The HBO Max animated fantasy dramedy Infinity Train may have already come to an untimely end after its third season, according to HITC. Rumors surrounding the show’s unfortunate fate began circulating online on February 9, the day the show’s creator Owen Dennis (Regular Show) posted a picture carousel on his Instagram of excerpts from a commemorative yearbook delivered to him by Infinity Train production assistant Brandon Furuta. The front cover of the tome appeared to convey that 2020 was the series’ final year of production.
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While there have been no official announcements from HBO Max higher-ups confirming the show’s conclusion, the possibility of cancellation has been weighing on Dennis’s mind since the summer of 2020. Immediately following the third season’s debut on the streamer, Dennis told io9 that due to the absence of an assured opportunity to develop future seasons, his original collaborators on Infinity Train moved on to other projects. “The show is at risk of not being renewed,” he confided, via io9. Dennis continued: “We built such an amazing team of people and my heart aches thinking about not being able to work with them again. We’ve pitched other seasons of the show, but there’s trepidation over the subject matter… and being afraid that kids won’t watch it or relate to it because of that…. Therefore, the way to get this stuff made is to show that adults, teens and kids all watch it, and that they watch it on HBO Max.”
The thematic subject matter to which Dennis refers is significantly more mature than the anodyne bromides common to popular children’s animated programming. In her review of the third (and potentially final) season of Infinity Train, entertainment reporter Petrana Radulovic (Mashable) noted that the show refused to shy away from sophisticated ideas about life and love: “Season 3 is the darkest and most complex story so far, with two leading characters grappling with toxic mindsets and trauma, interwoven with themes of codependency… It’s a culmination of the show’s working parts, the most ambitious and satisfying season yet,” via Polygon.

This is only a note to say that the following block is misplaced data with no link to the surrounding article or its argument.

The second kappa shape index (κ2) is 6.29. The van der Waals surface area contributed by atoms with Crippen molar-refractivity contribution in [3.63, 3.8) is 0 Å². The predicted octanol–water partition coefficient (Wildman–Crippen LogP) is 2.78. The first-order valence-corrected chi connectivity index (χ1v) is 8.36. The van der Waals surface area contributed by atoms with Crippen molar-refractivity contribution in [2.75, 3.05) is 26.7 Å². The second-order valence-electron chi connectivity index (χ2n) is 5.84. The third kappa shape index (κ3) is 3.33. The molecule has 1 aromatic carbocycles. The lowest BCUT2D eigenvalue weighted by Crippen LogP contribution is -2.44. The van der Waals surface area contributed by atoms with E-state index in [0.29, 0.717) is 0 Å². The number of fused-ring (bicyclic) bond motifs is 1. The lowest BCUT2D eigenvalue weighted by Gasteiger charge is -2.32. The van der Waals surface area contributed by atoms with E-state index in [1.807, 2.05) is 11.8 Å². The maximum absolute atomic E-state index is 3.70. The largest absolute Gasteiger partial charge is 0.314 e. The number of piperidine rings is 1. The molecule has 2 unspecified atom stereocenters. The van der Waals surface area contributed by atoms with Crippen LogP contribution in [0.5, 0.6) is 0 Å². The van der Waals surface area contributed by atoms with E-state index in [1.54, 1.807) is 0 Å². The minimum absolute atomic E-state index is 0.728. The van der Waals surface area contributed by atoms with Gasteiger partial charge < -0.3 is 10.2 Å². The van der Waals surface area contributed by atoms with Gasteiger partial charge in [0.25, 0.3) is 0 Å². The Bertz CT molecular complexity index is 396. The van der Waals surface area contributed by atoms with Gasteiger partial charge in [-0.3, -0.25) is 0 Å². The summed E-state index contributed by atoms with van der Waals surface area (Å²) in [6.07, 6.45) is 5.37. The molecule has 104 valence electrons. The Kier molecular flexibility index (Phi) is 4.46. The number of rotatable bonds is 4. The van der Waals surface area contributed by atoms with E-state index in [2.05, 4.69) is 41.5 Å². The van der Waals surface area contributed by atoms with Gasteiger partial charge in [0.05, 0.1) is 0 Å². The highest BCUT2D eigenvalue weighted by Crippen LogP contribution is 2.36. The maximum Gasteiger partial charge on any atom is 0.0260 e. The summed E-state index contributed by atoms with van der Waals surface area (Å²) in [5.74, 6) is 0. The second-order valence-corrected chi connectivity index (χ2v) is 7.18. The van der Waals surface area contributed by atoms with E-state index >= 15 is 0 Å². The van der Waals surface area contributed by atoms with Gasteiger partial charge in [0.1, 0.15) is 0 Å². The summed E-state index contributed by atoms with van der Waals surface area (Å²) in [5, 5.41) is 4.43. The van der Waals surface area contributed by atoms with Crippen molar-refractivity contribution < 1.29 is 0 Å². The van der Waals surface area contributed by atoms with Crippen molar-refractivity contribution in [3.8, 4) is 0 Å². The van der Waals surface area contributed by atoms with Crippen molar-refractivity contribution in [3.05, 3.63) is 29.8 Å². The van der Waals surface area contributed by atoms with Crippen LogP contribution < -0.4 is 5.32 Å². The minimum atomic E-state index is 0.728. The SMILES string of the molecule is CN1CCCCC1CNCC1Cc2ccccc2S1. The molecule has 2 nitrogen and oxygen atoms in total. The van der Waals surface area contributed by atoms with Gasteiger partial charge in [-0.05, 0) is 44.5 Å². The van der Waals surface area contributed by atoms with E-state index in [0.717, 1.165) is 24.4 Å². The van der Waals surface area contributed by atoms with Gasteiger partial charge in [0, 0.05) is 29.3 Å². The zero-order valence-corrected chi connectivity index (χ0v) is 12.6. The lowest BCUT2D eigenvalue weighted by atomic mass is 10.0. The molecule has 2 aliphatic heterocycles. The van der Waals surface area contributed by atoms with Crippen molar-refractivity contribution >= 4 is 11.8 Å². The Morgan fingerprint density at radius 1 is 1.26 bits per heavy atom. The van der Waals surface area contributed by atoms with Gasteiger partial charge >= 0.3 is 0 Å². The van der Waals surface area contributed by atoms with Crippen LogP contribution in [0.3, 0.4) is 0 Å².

Even though Infinity Train‘s future as a television series is shrouded in uncertainty, Dennis allegedly does not want to leave the show’s world behind entirely. Towards the end of his io9 interview, he pitched a concept for a feature film that would delve into the titular locomotive’s ancient history, as well as a potential plan for a comic book series that would not only use the information contained in his animated series as a foundation for a franchise-wide canon but also demonstrate a global perspective. “The train can show up anywhere, but everyone we ever meet on the train speaks English and comes from a Western country… It should be available to the mental, moral and personal issues of everyone around the world,” Dennis asserted, via io9.
All three seasons of Infinity Train can be streamed through HBO Max, priced at $14.99 a month. The WarnerMedia streaming service recently announced a new slate of animated originals, including a Scooby-Doo prequel series starring and executive produced by Mindy Kaling (The Office, Never Have I Ever), and a two-season renewal order for the slice-of-life comedy Close Enough from Regular Show creator J.G. Quintel (The Marvelous Misadventures of Flapjack). With regard to live-action series, HBO Max recently abandoned pre-production on a thriller pilot titled Red Bird Lane and renewed the critically-acclaimed dark comedy series Search Party for a fifth season.
The platform’s sister broadcaster HBO has publicized its casting announcements for a television adaptation of the post-apocalyptic action-adventure video game The Last of Us, cemented an April premiere date for a new limited mystery series starring and executive produced by Kate Winslet (Titanic) titled Mare of Easttown, and confirmed the long-awaited return of one of the channel’s most popular programs, the award-winning drama In Treatment, in May 2021.